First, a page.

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Settling with Incorporation Foes, County Agrees to Public Hearing

Proposed Town's Finances Under A Microscope
Carmel Pine Cone -- June 5, 2009


A LAWSUIT brought by opponents of Carmel Valley’s
incorporation claimed a revenue neutrality agreement
between Monterey County and incorporation supporters represents
“an illegal and wasteful expenditure of public funds.”
Now they’ll have the chance to make that same argument in
a public hearing in front of the Monterey County Board of

The hearing is part of the settlement of a Dec. 31 lawsuit
filed by local attorney Frank Lunding and his supporters. The
revenue neutrality agreement, reached in 2006 and updated
in 2008, allows the proposed Town of Carmel Valley to pay
off 10 years of lost county revenues in approximately 11
years. Lunding and other incorporation opponents say the
agreement must be revised.

“It’s a bad deal for the county and it’s a bad deal for the
taxpayers,” Lunding said. “The numbers they were relying on
were skewed in favor of creating a town. We’re pleased we’ll
have an opportunity to show the board of supervisors that the
numbers are wrong.”

Among Lunding’s complaints about the revenue neutrality
agreement is his claim that the document doesn’t adequately
address the high cost of maintaining Carmel Valley’s

At the hearing, opponents will have 30 minutes to make their
case for revising the agreement. The Carmel Valley
Forum — the nonprofit leading the drive to put the incorporation
issue on the ballot — and the Monterey County Local
Agency Formation Commission will each have 30 minutes to
present their arguments on the issue. Individual members of
the public will be allowed to comment as well.

The revenue neutrality agreement is based on an analysis
of the proposed town’s finances which opponents claim is

As part of the settlement agreement, the plaintiffs agreed
to not to file any further legal action based on the public
hearing, the county’s review of the fiscal analysis or its failure
to amend the revenue neutrality agreement.

While Lunding saw the settlement as a victory for opponents,
incorporation supporter Glenn Robinson viewed it differently.
“Lunding had essentially lost the lawsuit already, and the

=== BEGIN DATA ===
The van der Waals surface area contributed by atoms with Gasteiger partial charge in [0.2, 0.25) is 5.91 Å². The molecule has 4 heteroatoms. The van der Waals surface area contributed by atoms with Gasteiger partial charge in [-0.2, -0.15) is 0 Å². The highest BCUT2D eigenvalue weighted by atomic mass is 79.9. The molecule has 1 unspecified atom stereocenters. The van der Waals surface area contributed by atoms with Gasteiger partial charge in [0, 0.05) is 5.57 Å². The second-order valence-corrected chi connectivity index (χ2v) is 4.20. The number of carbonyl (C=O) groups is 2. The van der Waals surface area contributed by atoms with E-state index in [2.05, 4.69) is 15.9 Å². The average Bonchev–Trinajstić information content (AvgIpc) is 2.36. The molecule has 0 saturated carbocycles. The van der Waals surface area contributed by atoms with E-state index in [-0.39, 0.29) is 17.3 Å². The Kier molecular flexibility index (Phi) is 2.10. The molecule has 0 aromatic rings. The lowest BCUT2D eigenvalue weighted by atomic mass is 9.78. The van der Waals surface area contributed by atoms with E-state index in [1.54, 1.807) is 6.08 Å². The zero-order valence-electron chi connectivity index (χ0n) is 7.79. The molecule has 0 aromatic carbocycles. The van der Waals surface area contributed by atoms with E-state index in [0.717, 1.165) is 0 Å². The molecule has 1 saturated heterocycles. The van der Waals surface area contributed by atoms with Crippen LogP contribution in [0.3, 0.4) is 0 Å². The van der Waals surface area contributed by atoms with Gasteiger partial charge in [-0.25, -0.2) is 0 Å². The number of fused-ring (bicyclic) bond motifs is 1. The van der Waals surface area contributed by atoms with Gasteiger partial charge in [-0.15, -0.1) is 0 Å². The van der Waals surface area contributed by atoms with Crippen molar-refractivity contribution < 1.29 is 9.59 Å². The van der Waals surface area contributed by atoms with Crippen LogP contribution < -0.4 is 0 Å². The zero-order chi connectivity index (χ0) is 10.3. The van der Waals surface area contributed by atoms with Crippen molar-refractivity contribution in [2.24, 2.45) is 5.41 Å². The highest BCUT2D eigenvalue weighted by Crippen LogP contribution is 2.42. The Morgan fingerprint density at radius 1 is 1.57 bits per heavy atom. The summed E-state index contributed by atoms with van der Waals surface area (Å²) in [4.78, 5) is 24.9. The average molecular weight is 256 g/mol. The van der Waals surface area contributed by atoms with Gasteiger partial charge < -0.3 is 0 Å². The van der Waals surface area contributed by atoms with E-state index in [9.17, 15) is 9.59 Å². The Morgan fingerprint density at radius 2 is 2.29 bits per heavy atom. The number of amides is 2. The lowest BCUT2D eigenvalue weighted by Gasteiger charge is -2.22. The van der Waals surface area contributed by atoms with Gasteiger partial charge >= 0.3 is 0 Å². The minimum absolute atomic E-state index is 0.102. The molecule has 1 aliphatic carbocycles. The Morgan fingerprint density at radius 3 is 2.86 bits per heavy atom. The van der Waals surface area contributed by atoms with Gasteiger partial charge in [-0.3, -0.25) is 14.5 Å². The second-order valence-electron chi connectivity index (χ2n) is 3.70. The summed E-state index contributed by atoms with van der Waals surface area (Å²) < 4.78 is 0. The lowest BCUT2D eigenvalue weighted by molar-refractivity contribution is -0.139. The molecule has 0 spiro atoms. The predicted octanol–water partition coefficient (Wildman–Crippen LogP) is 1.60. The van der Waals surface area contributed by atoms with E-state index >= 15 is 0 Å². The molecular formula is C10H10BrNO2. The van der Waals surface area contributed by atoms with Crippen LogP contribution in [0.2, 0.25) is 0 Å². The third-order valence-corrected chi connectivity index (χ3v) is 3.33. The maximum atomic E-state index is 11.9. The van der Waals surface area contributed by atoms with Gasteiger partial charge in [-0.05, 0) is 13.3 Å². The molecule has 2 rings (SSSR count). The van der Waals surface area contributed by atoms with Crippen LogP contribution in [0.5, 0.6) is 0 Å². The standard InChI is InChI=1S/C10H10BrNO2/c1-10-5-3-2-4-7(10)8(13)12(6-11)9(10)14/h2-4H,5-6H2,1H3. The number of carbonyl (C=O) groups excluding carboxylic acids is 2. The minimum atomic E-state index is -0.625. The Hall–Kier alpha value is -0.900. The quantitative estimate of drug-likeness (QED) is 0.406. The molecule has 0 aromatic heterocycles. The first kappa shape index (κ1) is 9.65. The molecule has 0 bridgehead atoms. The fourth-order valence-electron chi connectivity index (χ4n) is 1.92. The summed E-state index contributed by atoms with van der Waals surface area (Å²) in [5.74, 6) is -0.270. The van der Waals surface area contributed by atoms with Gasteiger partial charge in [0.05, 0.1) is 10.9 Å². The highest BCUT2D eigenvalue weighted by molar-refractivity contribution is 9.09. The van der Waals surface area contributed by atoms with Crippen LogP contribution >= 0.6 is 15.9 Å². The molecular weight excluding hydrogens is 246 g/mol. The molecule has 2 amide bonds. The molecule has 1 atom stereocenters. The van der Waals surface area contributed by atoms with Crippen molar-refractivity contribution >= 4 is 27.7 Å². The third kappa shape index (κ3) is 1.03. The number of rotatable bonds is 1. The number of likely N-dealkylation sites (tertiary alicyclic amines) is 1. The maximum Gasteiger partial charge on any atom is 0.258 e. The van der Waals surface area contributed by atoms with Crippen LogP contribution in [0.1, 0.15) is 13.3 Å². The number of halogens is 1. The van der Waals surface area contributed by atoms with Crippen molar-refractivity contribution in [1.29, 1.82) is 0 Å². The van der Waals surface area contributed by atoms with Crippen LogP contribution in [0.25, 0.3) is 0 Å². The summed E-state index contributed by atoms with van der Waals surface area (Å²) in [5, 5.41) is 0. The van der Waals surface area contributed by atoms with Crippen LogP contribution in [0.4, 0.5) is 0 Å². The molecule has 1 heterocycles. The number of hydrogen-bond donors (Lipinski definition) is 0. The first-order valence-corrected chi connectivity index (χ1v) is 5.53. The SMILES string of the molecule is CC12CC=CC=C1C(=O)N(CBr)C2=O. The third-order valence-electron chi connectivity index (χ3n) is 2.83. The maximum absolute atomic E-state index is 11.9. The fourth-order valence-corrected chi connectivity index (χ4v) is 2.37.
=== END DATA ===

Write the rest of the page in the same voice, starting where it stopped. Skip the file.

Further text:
agreement was simply a face-saving measure that also saved
the county some money by not having a trial,” Robinson
insisted. “Lunding had sued to get the revenue neutrality
agreement thrown out; instead, all he gets is a public meeting
in September to discuss incorporation.”

Robinson believes opponents are simply trying to stall a
vote on the incorporation issue.

“Everything is in line for a November election,” he added.
“Only a judge ordering the suspension of the election will
stop it now.”

A date has not yet been set for the hearing. According to
the settlement agreement, as long as the parties can agree on
a date by Sept. 1, the hearing will be scheduled no later than
Sept. 30.

A second lawsuit, filed Jan. 23 by Lunding and two nonprofit
groups, is set to go to trial Aug. 6 in Monterey County
Superior Court, according to Kate McKenna, LAFCO’s executive
officer. The plaintiffs are asking the court to require that
incorporation proponents fund an expensive environmental
impact report.

In other related news, the California State Lands
Commission decided June 1 to allow a piece of property
located within its jurisdiction to be included within the
boundaries of the proposed Town of Carmel Valley. The move
was significant because it represented the final hurdle that
needed to be cleared before LAFCO could formally request
that the incorporation issue be placed on the ballot. In
response to the decision, McKenna submitted the request to
the Board of Supervisors the following day. She said the
board could act on the request as early as June 23.

Last Updated: Jul 13, 09

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